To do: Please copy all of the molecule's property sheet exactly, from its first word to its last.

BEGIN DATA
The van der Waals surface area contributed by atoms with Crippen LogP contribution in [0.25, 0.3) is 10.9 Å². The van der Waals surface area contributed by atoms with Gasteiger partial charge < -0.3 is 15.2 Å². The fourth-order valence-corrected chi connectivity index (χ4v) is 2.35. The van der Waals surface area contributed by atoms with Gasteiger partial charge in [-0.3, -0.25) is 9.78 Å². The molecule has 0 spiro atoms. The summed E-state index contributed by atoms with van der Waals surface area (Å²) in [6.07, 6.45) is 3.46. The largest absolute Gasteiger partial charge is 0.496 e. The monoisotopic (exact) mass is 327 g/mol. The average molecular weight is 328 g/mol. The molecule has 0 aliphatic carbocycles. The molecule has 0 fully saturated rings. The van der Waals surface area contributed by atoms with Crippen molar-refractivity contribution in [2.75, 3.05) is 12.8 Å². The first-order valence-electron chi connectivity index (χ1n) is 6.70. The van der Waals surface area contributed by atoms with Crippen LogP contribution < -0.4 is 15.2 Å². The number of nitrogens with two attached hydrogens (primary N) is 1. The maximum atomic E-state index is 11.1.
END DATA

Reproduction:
The van der Waals surface area contributed by atoms with Crippen LogP contribution in [0.25, 0.3) is 10.9 Å². The van der Waals surface area contributed by atoms with Gasteiger partial charge < -0.3 is 15.2 Å². The fourth-order valence-corrected chi connectivity index (χ4v) is 2.35. The van der Waals surface area contributed by atoms with Gasteiger partial charge in [-0.3, -0.25) is 9.78 Å². The molecule has 0 spiro atoms. The summed E-state index contributed by atoms with van der Waals surface area (Å²) in [6.07, 6.45) is 3.46. The largest absolute Gasteiger partial charge is 0.496 e. The monoisotopic (exact) mass is 327 g/mol. The average molecular weight is 328 g/mol. The molecule has 0 aliphatic carbocycles. The molecule has 0 fully saturated rings. The van der Waals surface area contributed by atoms with Crippen molar-refractivity contribution in [2.75, 3.05) is 12.8 Å². The first-order valence-electron chi connectivity index (χ1n) is 6.70. The van der Waals surface area contributed by atoms with Crippen LogP contribution < -0.4 is 15.2 Å². The number of nitrogens with two attached hydrogens (primary N) is 1. The maximum atomic E-state index is 11.1.